Installing the Exhibition

18 Feb


Here is a final look at the installation of the ovals. 



And a close up for you. 

Seeing it finally installed and then later examined and appreciated at the opening was such an incredible experience. After being part of the whole process, I was thankful to see it to completion, to be able to talk with people about the project and have them express their appreciation of the piece. 


Ink and Paper

16 Aug

We started printing on our ovals yesterday. There’s nothing better than being back in the studio and feeling the ink under my fingernails. I learned how to do relief printing, which is fantastic and wonderful, and involved plywood from Holly’s box. We are printing in preparation for Jillian’s upcoming installation piece. The greys of the paper and the blues of the ink are incredible. Jillian said that printing is magical — that it is a collaboration with the process. And it’s true — the knots and intricacies in the wood can’t be replicated. I mean, they can be, but how much more enriching and beautiful is it that we can use recycled materials even at this aspect in our project?

I wish all of you could see and feel the paper, examine the knots, and sigh at the beauty. It’s simply the best. This is only the first printing we are doing — next comes gold ink!

Here are some pictures from our day in the studio.

Rolling out the ink to ink the plywood.

Laying the ovals on the inked plywood. The end result: SO COOL.

Can you even handle it? No. No, you can’t.

Cleaning up the leftover ink.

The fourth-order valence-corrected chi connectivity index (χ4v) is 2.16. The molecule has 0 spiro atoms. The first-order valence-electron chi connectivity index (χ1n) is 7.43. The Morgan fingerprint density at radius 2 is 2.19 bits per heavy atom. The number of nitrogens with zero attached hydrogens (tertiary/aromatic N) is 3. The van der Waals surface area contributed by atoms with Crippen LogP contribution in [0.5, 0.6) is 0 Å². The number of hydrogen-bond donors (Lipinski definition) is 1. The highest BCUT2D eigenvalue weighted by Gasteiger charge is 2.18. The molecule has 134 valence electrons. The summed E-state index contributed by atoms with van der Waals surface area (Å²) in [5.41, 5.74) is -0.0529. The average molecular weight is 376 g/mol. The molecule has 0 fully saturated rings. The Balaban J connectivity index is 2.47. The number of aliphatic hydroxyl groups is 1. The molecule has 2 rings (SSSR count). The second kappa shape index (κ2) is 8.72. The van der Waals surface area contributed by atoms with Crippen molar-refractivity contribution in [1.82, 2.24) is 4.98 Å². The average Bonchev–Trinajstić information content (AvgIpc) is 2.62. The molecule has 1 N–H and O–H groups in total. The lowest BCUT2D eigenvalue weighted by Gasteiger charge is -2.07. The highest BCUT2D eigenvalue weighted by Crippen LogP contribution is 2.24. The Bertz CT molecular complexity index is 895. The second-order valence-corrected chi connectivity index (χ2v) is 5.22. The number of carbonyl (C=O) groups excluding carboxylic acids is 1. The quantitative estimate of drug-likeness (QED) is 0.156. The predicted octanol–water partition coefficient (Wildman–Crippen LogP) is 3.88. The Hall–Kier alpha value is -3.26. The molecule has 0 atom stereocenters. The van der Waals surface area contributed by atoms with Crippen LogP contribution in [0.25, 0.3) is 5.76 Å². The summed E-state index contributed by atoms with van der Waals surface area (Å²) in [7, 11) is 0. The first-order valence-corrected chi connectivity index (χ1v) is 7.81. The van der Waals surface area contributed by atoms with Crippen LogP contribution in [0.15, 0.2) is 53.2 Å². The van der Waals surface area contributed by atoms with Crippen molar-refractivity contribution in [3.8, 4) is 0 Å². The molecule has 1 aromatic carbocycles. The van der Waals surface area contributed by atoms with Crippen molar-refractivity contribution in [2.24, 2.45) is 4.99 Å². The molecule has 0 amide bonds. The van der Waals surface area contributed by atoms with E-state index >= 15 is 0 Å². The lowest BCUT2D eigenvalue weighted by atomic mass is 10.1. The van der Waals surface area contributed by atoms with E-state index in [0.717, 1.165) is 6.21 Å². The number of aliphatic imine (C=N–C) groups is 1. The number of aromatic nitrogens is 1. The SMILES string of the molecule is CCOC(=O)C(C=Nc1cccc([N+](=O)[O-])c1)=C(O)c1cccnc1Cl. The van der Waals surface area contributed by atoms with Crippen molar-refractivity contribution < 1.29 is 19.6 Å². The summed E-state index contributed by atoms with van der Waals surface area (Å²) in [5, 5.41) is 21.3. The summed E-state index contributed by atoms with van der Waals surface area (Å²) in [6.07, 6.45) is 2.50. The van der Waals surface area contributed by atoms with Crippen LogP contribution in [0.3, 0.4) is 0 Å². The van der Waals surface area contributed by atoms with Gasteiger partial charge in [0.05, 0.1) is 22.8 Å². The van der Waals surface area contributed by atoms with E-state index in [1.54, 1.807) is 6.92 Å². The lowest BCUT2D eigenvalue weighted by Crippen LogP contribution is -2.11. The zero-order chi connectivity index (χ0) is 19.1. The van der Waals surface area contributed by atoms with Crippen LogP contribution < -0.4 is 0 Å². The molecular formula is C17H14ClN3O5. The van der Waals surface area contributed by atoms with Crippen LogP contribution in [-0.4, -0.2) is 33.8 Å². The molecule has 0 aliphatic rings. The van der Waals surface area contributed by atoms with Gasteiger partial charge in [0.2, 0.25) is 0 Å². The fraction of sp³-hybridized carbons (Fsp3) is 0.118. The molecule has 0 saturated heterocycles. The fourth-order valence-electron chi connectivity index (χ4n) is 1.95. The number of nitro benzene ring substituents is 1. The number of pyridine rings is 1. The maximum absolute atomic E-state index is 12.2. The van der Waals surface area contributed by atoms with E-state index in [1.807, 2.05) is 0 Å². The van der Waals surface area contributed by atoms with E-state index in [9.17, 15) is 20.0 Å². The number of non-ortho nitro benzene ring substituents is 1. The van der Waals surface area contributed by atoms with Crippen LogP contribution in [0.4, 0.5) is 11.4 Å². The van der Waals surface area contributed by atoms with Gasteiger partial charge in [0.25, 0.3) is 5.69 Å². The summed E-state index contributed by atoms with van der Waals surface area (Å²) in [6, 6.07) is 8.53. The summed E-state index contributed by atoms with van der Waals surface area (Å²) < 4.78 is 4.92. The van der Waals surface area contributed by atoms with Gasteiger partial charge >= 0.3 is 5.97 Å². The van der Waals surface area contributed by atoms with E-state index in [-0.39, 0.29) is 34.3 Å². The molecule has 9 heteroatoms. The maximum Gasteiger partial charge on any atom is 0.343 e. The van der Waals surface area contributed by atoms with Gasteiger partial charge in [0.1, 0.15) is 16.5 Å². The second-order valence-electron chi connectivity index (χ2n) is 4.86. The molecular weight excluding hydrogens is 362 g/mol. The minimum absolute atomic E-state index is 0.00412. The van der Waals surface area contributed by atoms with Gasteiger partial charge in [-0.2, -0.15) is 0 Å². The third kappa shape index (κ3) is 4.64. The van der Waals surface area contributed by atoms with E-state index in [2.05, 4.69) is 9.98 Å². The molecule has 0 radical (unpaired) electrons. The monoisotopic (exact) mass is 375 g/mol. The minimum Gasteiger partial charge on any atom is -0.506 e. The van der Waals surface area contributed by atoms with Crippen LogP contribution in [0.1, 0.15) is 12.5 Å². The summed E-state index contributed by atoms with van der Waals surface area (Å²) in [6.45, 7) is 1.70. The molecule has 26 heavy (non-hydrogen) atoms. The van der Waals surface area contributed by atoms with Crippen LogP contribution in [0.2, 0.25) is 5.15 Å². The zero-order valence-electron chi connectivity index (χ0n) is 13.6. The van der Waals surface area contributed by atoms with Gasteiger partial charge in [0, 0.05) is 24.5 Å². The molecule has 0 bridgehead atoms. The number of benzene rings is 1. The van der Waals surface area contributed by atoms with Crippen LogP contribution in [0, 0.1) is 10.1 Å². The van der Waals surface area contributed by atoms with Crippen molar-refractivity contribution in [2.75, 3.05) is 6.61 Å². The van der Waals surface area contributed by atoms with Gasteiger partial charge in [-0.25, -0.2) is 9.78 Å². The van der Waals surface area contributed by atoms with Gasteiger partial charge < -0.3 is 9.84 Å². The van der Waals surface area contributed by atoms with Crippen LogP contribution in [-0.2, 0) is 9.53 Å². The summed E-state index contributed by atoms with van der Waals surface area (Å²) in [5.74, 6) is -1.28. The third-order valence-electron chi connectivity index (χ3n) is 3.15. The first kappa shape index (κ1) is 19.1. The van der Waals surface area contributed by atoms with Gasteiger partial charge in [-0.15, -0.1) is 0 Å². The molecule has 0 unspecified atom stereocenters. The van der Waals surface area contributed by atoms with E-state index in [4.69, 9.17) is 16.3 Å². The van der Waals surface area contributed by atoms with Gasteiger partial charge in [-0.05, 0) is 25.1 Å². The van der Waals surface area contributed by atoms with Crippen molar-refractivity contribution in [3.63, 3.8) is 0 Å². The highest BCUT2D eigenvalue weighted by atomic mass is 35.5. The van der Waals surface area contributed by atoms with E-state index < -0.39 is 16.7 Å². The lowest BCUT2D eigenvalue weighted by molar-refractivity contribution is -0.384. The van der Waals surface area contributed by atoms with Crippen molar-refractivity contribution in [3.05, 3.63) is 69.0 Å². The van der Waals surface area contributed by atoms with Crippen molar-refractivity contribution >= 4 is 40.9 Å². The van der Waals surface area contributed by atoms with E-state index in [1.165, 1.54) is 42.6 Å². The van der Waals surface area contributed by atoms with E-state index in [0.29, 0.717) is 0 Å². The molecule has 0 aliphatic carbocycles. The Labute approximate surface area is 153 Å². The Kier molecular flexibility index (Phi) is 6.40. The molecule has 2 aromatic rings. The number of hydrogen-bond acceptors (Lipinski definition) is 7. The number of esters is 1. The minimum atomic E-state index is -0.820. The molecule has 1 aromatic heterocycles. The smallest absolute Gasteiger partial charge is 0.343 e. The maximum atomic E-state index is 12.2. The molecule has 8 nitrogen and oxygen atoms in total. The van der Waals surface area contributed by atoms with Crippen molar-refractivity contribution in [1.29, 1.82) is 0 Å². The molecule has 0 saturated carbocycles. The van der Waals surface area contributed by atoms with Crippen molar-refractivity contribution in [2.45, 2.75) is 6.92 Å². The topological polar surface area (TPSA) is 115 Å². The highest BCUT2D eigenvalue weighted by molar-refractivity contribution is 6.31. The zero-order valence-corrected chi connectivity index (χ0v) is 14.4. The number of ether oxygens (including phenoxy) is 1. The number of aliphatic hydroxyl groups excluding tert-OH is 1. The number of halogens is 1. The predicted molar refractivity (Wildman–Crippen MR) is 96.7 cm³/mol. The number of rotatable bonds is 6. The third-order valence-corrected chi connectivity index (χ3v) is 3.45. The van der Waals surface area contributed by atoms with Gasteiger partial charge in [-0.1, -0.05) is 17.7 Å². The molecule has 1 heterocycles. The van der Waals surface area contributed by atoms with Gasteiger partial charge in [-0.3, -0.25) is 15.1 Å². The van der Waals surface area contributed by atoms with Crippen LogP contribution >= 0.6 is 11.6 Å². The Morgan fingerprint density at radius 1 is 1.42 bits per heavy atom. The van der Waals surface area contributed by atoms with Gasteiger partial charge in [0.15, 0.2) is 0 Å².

The sky as I left the studio.

Well. That’s life in the studio at the moment. Soon, the project will be over and that will be a sad day. Until then…

It’s Been Awhile…

13 Aug

Dear Friends,

It’s been awhile. Now I know why serious bloggers do this for a living. At the end of the day, sometimes it’s just too hard, too tiring to think about writing down what happened. Hence, why you haven’t heard any of the exciting things we’ve been doing recently. Well, I am here to try and fix that. Sit back and enjoy the paper-making ride.

In the past few two weeks, we have been taking the paper-making world by storm. By that I mean, we have made a lot of paper. High on the cool factor list – denim paper. The process happened like all the rest. Denim was cut, soaked, and put into the beater. The pulp came out an incredibly radiant and a beautiful blue.

Besides the denim, we finally pulled the cattail paper which made gorgeous, thin paper.

Incredible, right? It feels so light and the transparency is a delight. But the most amazing part is the strength of the paper. It seems so delicate in the drying process, yet, when all the water is finally squeezed out- the strength is astronomical.